I have one more important question to add to your list for Director Jarvis, should he ever get in touch: How can he justify promoting a park superintendent who was referred to a federal District Attorney for prosecution, when the appearance of serious conflict of interest was so strong?

"[DOI Office of Inspector General] Investigators eventually concluded that Uberuaga 'made false statements or concealed material facts' about the transaction. In late 2008, they referred the case to federal prosecutors in Seattle, who declined to prosecute." http://seattletimes.com/html/localnews/2016356020_rainier02m.html

The author of the above news story told me DOJ declined because of a heavy backlog of Homeland Security cases.

Why is NPT left out there alone as the only entity asking these questions? Where is ANPR? Where is the NPS retirees group? Why do they
care more about preserving the NPS's Dudley Do-Right image instead of insisting that image be reality?

I guess it is the psychology of the enabler. Although the sins committed here are lesser evils, the mindset of those who control these groups isn't that different than the University of Pennsylvania officials in the Sandusky case or of the Catholic church looking out for its predatory priests. Their loyalty to the group is so strong they defend it, and deflect blame, even when its actions are repugnant.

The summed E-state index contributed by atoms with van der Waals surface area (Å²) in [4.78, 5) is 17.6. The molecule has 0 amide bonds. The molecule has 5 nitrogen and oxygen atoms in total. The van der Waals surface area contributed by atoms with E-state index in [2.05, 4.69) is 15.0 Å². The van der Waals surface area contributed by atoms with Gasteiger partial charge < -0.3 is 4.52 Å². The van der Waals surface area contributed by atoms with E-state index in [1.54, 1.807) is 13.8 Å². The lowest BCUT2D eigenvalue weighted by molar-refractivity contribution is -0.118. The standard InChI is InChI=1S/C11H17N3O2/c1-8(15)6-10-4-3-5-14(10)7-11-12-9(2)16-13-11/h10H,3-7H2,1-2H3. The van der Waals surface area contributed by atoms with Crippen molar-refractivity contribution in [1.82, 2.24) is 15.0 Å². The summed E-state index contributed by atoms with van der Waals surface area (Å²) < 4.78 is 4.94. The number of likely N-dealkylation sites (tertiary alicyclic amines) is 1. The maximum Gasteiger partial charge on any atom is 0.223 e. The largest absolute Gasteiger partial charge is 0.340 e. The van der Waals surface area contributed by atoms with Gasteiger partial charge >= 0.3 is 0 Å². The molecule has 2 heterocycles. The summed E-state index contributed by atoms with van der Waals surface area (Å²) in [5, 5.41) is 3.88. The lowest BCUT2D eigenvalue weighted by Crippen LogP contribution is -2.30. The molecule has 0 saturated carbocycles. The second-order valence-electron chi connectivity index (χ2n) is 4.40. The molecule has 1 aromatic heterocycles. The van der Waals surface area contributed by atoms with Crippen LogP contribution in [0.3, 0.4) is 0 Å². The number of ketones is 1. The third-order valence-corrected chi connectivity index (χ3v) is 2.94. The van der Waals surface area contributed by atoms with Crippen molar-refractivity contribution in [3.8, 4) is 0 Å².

Kurt, I am with you on the "Traveler View". It was right on. It is simply unacceptable for issues like "The Case of the Indian Trader", to be allowed to drag on. All the issues you cite are important, it is disconcerting to think public service officials feel they are not obligated to share important decisions with their employers, the American taxpayer. I do think there maybe some legal restraints and some real budgetary issues, however, I think it is used more often, than not, as an excuse. Thank you for this very important "Travelers View".

It's not just the director's office that is silent. The decisions and decision-making process are kept secret all the way down to the park level. All topics on hiring, management, budget priorities, and a host of others are kept closed to a select few people who have all known each other for decades. Employees who have some stake in these areas, either because the decisions affect them personally or affect their work, are not allowed to know how or why a decision is made, or sometimes even who made it. Employees are warned that if they want to get ahead, they should not ask questions. A sad state of affairs for a public agency.

The problem is widespread. A friend tried to get a FOI request from Big Bend NP and was told it would take a lot of money besides a lot of time.

I just sent this to the NPS retirees list serve which addresses some of the NPT comments.
Re: [PLW Update] Re: diversity priorities in NPS hiring, more from"AView from the Overlook", a very sensitive issue